Case 3: Has Wal-Mart Achieved a Sustainable Competitive Advantage?

Competitive advantage can be achieved by either from responsiveness to change or from innovation. In this case, Wal*Mart achieved a sustainable competitive advantage thanks to high responsiveness toward outside environment as well as inside environment. Outside environment includes demand and competition. Inside environment includes distribution and inventories management as well as the ability to encourage new initiatives.

Wal*Mart’s ability consistently to outperform Kmart and other discount retailers is based on a business system that responds quickly and effectively to changes in demand and competition. Using inventory and sales data, the local store manager decides which products to display, and allocates shelf space for a product category according to the demand of his or her store. In term of competition, Wal*Mart does not centrally set the price. At places when Wal*Mart and Kmart were located next to each other, Wal*Mart’s prices were roughly 1% lower. When Wal*Mart, Kmart and Target were separated by 4-6 miles, Wal*Mart’s average prices were 10.4% and 7.6% lower, respectively. In remote locations where there is no direct competition from large discounters, its price was 6% higher than where it was next to Kmart. Wal*Mart’s flexibility regarding customers demand and pricing strategy are key elements that sustain Wal*Mart’s competitiveness.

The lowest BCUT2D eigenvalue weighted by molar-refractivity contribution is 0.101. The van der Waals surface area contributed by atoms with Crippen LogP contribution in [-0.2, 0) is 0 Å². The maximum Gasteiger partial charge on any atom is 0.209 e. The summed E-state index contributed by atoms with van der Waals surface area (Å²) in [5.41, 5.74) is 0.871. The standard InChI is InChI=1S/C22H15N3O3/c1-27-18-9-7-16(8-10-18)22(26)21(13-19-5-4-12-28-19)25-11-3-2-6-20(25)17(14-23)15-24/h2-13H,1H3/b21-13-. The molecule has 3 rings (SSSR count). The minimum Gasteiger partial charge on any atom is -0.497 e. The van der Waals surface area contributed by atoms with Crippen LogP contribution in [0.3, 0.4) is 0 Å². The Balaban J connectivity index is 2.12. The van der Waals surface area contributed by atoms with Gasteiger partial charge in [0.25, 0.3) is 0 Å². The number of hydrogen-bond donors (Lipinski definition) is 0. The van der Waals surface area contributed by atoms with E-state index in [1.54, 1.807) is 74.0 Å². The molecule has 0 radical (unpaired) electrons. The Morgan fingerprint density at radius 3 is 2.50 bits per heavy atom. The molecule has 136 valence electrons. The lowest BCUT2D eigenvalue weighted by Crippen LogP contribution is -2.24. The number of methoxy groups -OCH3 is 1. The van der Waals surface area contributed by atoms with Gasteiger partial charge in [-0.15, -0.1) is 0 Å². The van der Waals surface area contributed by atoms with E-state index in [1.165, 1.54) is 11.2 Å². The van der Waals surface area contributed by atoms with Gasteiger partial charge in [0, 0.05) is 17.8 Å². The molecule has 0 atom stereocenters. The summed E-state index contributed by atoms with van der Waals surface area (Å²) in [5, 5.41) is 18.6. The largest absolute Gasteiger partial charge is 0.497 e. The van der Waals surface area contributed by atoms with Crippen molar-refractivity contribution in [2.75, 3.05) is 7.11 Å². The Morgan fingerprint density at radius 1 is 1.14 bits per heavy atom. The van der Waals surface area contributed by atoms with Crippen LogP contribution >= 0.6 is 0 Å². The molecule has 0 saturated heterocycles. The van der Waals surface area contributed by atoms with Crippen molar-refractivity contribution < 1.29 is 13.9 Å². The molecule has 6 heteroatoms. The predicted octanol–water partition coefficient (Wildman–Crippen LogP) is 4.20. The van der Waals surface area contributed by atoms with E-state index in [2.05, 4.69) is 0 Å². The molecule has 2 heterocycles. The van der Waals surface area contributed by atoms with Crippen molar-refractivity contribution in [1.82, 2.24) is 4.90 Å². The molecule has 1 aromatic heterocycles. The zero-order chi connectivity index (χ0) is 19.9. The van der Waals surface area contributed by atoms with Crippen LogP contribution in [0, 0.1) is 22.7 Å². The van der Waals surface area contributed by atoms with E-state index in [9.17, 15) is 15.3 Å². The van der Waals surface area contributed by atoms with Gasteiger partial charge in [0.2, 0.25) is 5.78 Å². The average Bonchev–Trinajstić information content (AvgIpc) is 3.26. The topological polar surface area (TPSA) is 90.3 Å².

Wal-Mart’s distribution and purchasing are driven by point-of-sale date, resulting in low inventories, few stock-outs, and few forced markdowns. Using point-of-sale, A Wal*Mart store devoted 10% of its square footage to inventory, compared with an industry average of 25%. This give Wal*Mart cost advantage compared with other competitors in the industry.

Finally, in the heart of Wal-Mart’s fast response capability is the encouragement and rewarding of initiative at all levels of the company. The “shrink incentive plan” provided associate yearly bonuses if there store held shrinkage below the company’s goal. Shrinkage cost was estimated to be approximately 1.7% of Wal*Mart’s discount store sales in 1993, compared with an average 2% of direct competitors.


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